Parekh: I think the key learning is markets keep giving the same learnings. What we do is we forget them because of the recency effect. So, if you remember last year when we were speaking, we were coming on a high because of tax cuts and a fairly optimistic mood that a lot of manufacturing will shift to India and prices that will run up. I remember last year, sometime in November, one-year return of Nifty was 15% and other asset classes like gold or fixed income were subdued. As we speak today, one-year return of Nifty is 5%, gold is 33%, fixed income is 12% and international asset classes are 15% or 18% up.
So, the learning which markets give us every time is do not try to predict me, I will always be ahead of you, I will keep proving you wrong and hence, I think the learning that I take every year or every passing day is, constantly keep asking where is the risk in an asset class and where is the risk lesser in an asset class and try to put that together.
So, to me, I think the question always is that each asset class has had its journey and is at a different phase in its cycle.
Where is the risk fully captured? Where is the risk understated? Accordingly put it together and be prepared for surprises at all points in time. Take nothing for granted.
Also that buying something very expensive usually leads to poor returns, Kalpen?
Parekh: That generally has been the norm historically and in textbooks, but in recent times we’ve all seen that with the cost of capital almost close to zero world over and interest rates being very low generally all asset classes are at the higher band of their own multiples. So, just to give an example when we look at our portfolios—companies that we like, all our portfolios are not the market, they are not the Nifty but they are companies of our choice. These are all good companies growing well, growing at a steady rate, but they’re not growing at their peak rates as they were growing 10 years back or seven-eight years back. Yet they are getting valued at a higher premium than their own past history and that is the only dimension that I would be a bit worried about coming from old anchors of lower valuation, but what are we also realising is that world over and in India, in every industry very few companies which are becoming better and better at the cost of a lot of other companies. So, we are all ultimately finding the comfort in few good companies which are survivors and because they are few but the quantum of money is very large—and the quantum of money is at a very low price, these companies are trading at higher multiples.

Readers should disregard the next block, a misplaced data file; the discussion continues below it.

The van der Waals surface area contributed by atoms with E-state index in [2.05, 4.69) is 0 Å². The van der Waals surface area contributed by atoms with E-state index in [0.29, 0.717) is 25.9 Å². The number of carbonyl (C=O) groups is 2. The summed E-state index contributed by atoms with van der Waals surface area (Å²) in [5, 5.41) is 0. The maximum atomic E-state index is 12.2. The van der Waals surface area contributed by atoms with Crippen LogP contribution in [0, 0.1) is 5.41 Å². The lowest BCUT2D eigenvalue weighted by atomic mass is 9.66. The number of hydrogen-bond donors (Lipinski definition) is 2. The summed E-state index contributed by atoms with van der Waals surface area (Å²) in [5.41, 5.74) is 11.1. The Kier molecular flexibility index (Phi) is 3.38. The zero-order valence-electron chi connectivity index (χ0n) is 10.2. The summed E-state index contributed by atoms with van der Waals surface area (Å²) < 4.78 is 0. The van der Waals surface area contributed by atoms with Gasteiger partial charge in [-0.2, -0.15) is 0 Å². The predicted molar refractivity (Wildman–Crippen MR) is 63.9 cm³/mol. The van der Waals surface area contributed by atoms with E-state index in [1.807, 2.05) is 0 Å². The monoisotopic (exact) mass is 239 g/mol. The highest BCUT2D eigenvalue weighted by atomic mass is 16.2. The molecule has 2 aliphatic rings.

Now, past data says that from high multiples generally future returns tend to be moderate or modest and we should keep that in mind. If we still get more returns that’s bonus, but I think just should moderate our return expectation and then accordingly build the portfolio.
Nilesh, what did 2076 Samvat taught you the most? Biggest learning?
Shah: So, if you’re a disciplined investor, the market will reward you. As Kalpen mentioned, we all try to forecast the market and the market keeps on surprising us every year. We are all students of the market and we have to be disciplined. In times of extreme despair, we should not lose hope. In times of extreme optimism, we should not become greedy.
Having an equilibrium between fear and greed, having that discipline to maintain your calmness is extremely critical to make money in the market weather this Samvat year gone by or with the next Samvat coming by.
Let me come in on the expensive valuation side. So, let me quote an incident which I heard about Mr. Radhakishan Damani talking about HDFC Bank Ltd. He was one of the largest individual owner of HDFC Bank at the time of listing or around after listing. And someone asked him, why are you buying such an expensive stock? He replied in just one sentence—“Dekh bhai, Dharavi Dharavi hota hai, Peddar Road Peddar Road hota hai”. So don’t measure expensiveness in absolute terms, measure it in terms of the relative terms of governance, growth and profitability.
Can I ask your follow up then? Everybody seems to be suggesting that the decade gone by, it’s been a decade of growth stocks and values which have underperformed. This is not strictly mutual funds; I’m still asking you. Do you reckon that this whole call of the next decade being the decade for value and not high price growth stocks, do you reckon that is a policy?